The short length ensures that every chapter is a rewarding experience, bubbling with absurd humour, cosmic alienation, and identity crises, often all in the same page. Sadness and laughter exist together in every paragraph, and every line bristles with its own existential crisis.

It’s the type of prose where one catches oneself unconsciously mouthing the words of each sentence as if they are under the book’s incantation. In many senses, this impressive feat of brevity is also where the book momentarily wavers. As the book draws to a close, readers will feel unsatisfied with the way the story resolves itself alongside the stagnation of Lila and Owen’s relationship.

But that’s where Heroux’s artistry shines through: in life, resolutions are always a bit disappointing, and relationships always end up stagnating at some point. It’s only by acknowledging that banality, and by showcasing it in inventive ways, that one can start to understand the maze of contemporary life. In Heroux’s world, one is always lost in that maze, dissociated with their surroundings and cosmically alone against the absurdity of the universe.

One never has a clear grasp of who they are or what they are doing as the hours slip away in conferences and phone calls. Heroux’s world is not unlike our own.

In a world where reality TV stars become presidents, most of us wouldn’t be surprised if we started to transform into mundane objects tomorrow. Heroux’s world is one where absurdity is taken more seriously than seriousness.

In one of the funniest, but also exasperating, arcs of the book, Owen and Lila install a Home Automation service that doesn’t work. They spend the rest of the novel trying to get it removed, going to lawyers and support groups in the fight against the convoluted contract from a big corporation. In one scene, after a harrowing phone call with an agent for the Home Automation company, filled with the standard frustrations of trying to cancel anything over phone, Owen is told that the service can be removed.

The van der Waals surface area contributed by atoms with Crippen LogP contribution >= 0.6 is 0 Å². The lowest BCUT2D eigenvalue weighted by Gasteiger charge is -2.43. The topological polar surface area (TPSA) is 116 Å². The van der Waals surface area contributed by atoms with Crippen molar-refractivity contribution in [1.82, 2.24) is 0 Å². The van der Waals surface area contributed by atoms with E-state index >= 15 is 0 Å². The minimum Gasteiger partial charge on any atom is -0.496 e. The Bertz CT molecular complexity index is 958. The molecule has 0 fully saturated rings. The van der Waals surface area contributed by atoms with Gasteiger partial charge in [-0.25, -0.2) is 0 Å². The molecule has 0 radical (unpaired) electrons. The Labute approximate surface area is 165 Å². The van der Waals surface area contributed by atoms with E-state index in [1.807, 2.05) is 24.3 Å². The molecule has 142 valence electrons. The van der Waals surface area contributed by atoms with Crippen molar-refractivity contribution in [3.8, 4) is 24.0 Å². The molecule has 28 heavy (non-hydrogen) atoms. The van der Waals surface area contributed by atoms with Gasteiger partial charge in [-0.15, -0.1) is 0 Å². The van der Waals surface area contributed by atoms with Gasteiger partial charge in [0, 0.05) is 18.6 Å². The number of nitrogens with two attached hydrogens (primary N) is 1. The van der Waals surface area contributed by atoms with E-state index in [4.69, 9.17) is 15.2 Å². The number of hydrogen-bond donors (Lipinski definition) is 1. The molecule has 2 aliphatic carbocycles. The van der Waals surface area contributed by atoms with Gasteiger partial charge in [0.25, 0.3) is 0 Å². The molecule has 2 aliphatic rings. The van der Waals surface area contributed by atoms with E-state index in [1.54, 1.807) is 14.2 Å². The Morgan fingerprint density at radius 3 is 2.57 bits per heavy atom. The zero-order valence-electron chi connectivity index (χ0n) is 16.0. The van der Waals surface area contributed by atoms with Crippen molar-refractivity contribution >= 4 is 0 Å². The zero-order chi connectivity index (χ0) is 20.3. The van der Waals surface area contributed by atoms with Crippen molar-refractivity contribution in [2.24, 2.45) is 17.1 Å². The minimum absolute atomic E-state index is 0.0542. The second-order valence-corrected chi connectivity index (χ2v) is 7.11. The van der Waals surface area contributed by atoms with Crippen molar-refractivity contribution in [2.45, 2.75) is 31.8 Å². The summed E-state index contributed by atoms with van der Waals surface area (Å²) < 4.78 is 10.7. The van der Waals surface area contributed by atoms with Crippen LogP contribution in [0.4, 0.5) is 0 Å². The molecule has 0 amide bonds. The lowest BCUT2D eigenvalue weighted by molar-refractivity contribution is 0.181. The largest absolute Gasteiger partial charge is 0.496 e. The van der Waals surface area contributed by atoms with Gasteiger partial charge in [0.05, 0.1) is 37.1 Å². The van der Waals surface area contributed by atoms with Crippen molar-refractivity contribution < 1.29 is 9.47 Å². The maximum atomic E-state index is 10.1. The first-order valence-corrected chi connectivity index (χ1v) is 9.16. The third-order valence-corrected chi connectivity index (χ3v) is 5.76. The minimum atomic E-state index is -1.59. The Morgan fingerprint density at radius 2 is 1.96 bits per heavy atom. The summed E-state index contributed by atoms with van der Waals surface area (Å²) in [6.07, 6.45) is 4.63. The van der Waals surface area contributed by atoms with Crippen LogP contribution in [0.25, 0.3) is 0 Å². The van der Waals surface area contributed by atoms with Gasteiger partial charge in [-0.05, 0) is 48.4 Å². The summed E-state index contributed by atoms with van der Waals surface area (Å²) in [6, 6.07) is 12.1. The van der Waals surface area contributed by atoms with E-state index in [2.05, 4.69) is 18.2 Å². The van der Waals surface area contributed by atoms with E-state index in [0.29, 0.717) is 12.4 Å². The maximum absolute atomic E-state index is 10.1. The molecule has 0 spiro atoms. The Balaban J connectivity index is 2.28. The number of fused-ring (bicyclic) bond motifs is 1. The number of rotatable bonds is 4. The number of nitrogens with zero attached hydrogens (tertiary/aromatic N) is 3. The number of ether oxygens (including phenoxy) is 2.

Upon hearing those words, Owen is flooded with “feelings of peace, tranquility, balance and harmony” and “the universe [seems] full of mysterious hidden beauty.” In those moments, Amusement Park of Constant Sorrows understands that what David Foster Wallace called “the day-to-day trenches of adult existence” are where the most important cosmic battles are taking place; the most familiar battles end up as the most mysterious.

Amusement Park of Constant Sorrows explores the forgetfulness and always-changing identities that are core to the human experience, asking that confusing question of who we are in a world that constantly transforms, but somehow stays the same.

In the everyday bureaucracy of life, that grand feeling of dissociation hits us out of the blue, and we realize that, deep down, we are not so different from the bicycles and spoons of the world. We, too, are subject to the whims of agents outside our control, merely existing, going from places day-to-day in fleeting moments that culminate in death.